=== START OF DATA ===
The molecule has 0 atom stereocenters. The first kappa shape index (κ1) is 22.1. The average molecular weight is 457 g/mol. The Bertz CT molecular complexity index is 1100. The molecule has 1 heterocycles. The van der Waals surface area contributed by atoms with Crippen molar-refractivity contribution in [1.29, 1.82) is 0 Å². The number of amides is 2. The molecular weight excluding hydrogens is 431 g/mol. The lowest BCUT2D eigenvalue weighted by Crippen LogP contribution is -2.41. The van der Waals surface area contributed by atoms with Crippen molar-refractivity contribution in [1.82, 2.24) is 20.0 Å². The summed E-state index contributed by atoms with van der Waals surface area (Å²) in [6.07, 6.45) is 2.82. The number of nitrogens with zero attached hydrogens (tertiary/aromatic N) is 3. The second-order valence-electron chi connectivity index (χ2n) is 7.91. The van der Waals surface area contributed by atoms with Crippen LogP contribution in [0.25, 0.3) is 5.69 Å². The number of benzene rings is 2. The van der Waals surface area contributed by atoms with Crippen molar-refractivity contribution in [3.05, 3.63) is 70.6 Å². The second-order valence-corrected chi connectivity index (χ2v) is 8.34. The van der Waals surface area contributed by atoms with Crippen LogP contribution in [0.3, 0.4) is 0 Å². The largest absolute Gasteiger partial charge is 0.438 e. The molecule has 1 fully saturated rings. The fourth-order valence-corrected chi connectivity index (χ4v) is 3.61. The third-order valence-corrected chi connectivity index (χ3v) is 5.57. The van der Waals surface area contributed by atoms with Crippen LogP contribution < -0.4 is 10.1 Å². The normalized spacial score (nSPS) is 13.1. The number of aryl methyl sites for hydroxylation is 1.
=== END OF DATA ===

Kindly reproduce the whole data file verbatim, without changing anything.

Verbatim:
The molecule has 0 atom stereocenters. The first kappa shape index (κ1) is 22.1. The average molecular weight is 457 g/mol. The Bertz CT molecular complexity index is 1100. The molecule has 1 heterocycles. The van der Waals surface area contributed by atoms with Crippen molar-refractivity contribution in [1.29, 1.82) is 0 Å². The number of amides is 2. The molecular weight excluding hydrogens is 431 g/mol. The lowest BCUT2D eigenvalue weighted by Crippen LogP contribution is -2.41. The van der Waals surface area contributed by atoms with Crippen molar-refractivity contribution in [1.82, 2.24) is 20.0 Å². The summed E-state index contributed by atoms with van der Waals surface area (Å²) in [6.07, 6.45) is 2.82. The number of nitrogens with zero attached hydrogens (tertiary/aromatic N) is 3. The second-order valence-electron chi connectivity index (χ2n) is 7.91. The van der Waals surface area contributed by atoms with Crippen LogP contribution in [0.25, 0.3) is 5.69 Å². The number of benzene rings is 2. The van der Waals surface area contributed by atoms with Crippen molar-refractivity contribution in [3.05, 3.63) is 70.6 Å². The second-order valence-corrected chi connectivity index (χ2v) is 8.34. The van der Waals surface area contributed by atoms with Crippen LogP contribution in [0.3, 0.4) is 0 Å². The largest absolute Gasteiger partial charge is 0.438 e. The molecule has 1 fully saturated rings. The fourth-order valence-corrected chi connectivity index (χ4v) is 3.61. The third-order valence-corrected chi connectivity index (χ3v) is 5.57. The van der Waals surface area contributed by atoms with Crippen LogP contribution < -0.4 is 10.1 Å². The normalized spacial score (nSPS) is 13.1. The number of aryl methyl sites for hydroxylation is 1.